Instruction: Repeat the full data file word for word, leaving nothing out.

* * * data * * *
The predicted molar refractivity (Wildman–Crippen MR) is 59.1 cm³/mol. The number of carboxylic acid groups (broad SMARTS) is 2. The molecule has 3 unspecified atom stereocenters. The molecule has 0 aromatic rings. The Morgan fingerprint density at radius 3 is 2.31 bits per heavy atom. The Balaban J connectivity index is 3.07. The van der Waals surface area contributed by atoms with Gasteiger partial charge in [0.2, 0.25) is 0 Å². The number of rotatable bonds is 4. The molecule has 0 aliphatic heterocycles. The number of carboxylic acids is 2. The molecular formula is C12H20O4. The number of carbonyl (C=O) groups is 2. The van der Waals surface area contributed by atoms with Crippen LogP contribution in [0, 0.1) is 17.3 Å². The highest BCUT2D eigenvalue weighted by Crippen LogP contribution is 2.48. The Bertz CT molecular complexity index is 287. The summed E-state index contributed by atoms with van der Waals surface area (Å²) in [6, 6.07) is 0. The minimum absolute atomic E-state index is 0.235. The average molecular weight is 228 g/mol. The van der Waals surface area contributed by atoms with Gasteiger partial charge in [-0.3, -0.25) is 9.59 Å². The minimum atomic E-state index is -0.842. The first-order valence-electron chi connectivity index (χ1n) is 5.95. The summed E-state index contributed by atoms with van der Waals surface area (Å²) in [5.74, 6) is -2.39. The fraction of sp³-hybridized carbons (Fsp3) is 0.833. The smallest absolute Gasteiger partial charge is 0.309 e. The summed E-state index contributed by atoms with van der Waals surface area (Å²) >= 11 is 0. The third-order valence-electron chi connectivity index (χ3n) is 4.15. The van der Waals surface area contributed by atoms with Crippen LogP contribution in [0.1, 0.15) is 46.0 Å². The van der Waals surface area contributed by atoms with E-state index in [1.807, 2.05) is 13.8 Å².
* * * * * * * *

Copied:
The predicted molar refractivity (Wildman–Crippen MR) is 59.1 cm³/mol. The number of carboxylic acid groups (broad SMARTS) is 2. The molecule has 3 unspecified atom stereocenters. The molecule has 0 aromatic rings. The Morgan fingerprint density at radius 3 is 2.31 bits per heavy atom. The Balaban J connectivity index is 3.07. The van der Waals surface area contributed by atoms with Gasteiger partial charge in [0.2, 0.25) is 0 Å². The number of rotatable bonds is 4. The molecule has 0 aliphatic heterocycles. The number of carboxylic acids is 2. The molecular formula is C12H20O4. The number of carbonyl (C=O) groups is 2. The van der Waals surface area contributed by atoms with Crippen LogP contribution in [0, 0.1) is 17.3 Å². The highest BCUT2D eigenvalue weighted by Crippen LogP contribution is 2.48. The Bertz CT molecular complexity index is 287. The summed E-state index contributed by atoms with van der Waals surface area (Å²) in [6, 6.07) is 0. The minimum absolute atomic E-state index is 0.235. The average molecular weight is 228 g/mol. The van der Waals surface area contributed by atoms with Gasteiger partial charge in [-0.3, -0.25) is 9.59 Å². The minimum atomic E-state index is -0.842. The first-order valence-electron chi connectivity index (χ1n) is 5.95. The summed E-state index contributed by atoms with van der Waals surface area (Å²) in [5.74, 6) is -2.39. The fraction of sp³-hybridized carbons (Fsp3) is 0.833. The smallest absolute Gasteiger partial charge is 0.309 e. The summed E-state index contributed by atoms with van der Waals surface area (Å²) >= 11 is 0. The third-order valence-electron chi connectivity index (χ3n) is 4.15. The van der Waals surface area contributed by atoms with Crippen LogP contribution in [0.1, 0.15) is 46.0 Å². The van der Waals surface area contributed by atoms with E-state index in [1.807, 2.05) is 13.8 Å².